#1
So do you think due to how easy it is to access so much information on the internet, the current and upcoming guitarists (and other musicians, I guess) will be better (subjective, I know, just answer the damn question, smartass ) than previous generations?

I think they'll lose a lot of creativity. Classic rock/ blues guitarists and anyone who grew up without the internet pretty much had to do a lot by ear, which will make them better than just learning from tabs.

But, with access to so much information, their knowledge of theory and other genres could increase massively compared to what it used to be.

Your thoughts?
#2
I dunno I mean when i try to learn guitar online I end up distra...


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#5
Quote by Tangerineseeker
I doubt that because people have the possibility to learn more that they will actually learn more.

Well, it's known that Hendrix always had a guitar with him. Keith Richards used to stay up for days on end just playing and working out every blues standard he could.

If you had people with that mentality today, with the resources available now, would they be better than a like minded person 40/ 50 years ago? That's what I'm getting at.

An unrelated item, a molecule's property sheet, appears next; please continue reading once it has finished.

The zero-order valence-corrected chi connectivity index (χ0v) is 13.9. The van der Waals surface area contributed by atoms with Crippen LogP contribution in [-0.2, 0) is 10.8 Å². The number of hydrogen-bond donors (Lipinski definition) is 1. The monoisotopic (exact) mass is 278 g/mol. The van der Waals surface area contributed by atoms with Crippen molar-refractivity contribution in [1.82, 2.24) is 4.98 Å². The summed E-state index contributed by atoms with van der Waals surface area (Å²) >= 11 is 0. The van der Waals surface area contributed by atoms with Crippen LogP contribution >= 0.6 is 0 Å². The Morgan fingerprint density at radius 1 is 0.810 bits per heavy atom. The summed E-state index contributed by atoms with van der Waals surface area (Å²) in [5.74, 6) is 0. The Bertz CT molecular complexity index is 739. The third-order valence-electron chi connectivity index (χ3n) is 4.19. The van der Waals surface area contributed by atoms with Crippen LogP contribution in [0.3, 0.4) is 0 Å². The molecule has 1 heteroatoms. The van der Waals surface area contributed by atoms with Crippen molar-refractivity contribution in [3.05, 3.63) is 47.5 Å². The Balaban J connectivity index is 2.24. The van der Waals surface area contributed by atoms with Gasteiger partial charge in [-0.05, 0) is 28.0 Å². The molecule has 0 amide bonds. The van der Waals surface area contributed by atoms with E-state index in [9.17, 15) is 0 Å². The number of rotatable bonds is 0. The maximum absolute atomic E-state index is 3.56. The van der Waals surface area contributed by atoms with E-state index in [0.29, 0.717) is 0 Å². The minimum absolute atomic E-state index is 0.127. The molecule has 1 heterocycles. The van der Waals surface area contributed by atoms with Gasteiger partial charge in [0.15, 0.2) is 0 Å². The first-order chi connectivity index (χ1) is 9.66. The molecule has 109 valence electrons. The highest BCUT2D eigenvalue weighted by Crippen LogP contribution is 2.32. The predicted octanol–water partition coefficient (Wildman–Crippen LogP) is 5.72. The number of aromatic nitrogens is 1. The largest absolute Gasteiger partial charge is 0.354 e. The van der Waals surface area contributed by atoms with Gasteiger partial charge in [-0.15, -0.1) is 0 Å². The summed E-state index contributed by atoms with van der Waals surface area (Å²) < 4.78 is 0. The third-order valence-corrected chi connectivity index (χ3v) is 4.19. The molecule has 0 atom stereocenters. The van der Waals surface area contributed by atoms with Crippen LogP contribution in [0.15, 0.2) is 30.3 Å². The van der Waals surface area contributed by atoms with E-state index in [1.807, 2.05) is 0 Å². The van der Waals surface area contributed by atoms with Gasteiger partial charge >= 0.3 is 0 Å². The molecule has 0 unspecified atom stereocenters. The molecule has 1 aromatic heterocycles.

#6
I've been playing for 30 years and for most of that time all learning was either through books, lessons or friends (yes, I just said this on another thread somewhere). For years the only real scale I knew was the major scale because some guy I knew showed it to me once. And my playing got to a certain point and stopped progressing.

But now, with all the information that's available online and all the software and videos etc. my playing is definitely a lot better. Even the improv. Because now I know like at least 4 more scales!

If you have the creativity then you have it and nothing's going to change that. The additional tools and knowledge you can look up online means the potential is there to put that creativity to much better use.
Last edited by Spud Spudly at Oct 17, 2011,
#7
I love the internet, it has spawned a resource for music theory for free that you would have otherwise spent a lifetime and a lot of money hunting down and learning. Though there is stuff that makes it look like learning guitar is as easy as eating with a fork and knife! Then again thats ok cause it makes the used effect pedal and guitar market a little more ample.
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#8
I don't really agree on the creativity part.. However I do believe that there's going to be a big risk that people are going to be a bit too un-sure of what they actually can do and not, and relies too much on the words of another person instead of playing just what they want.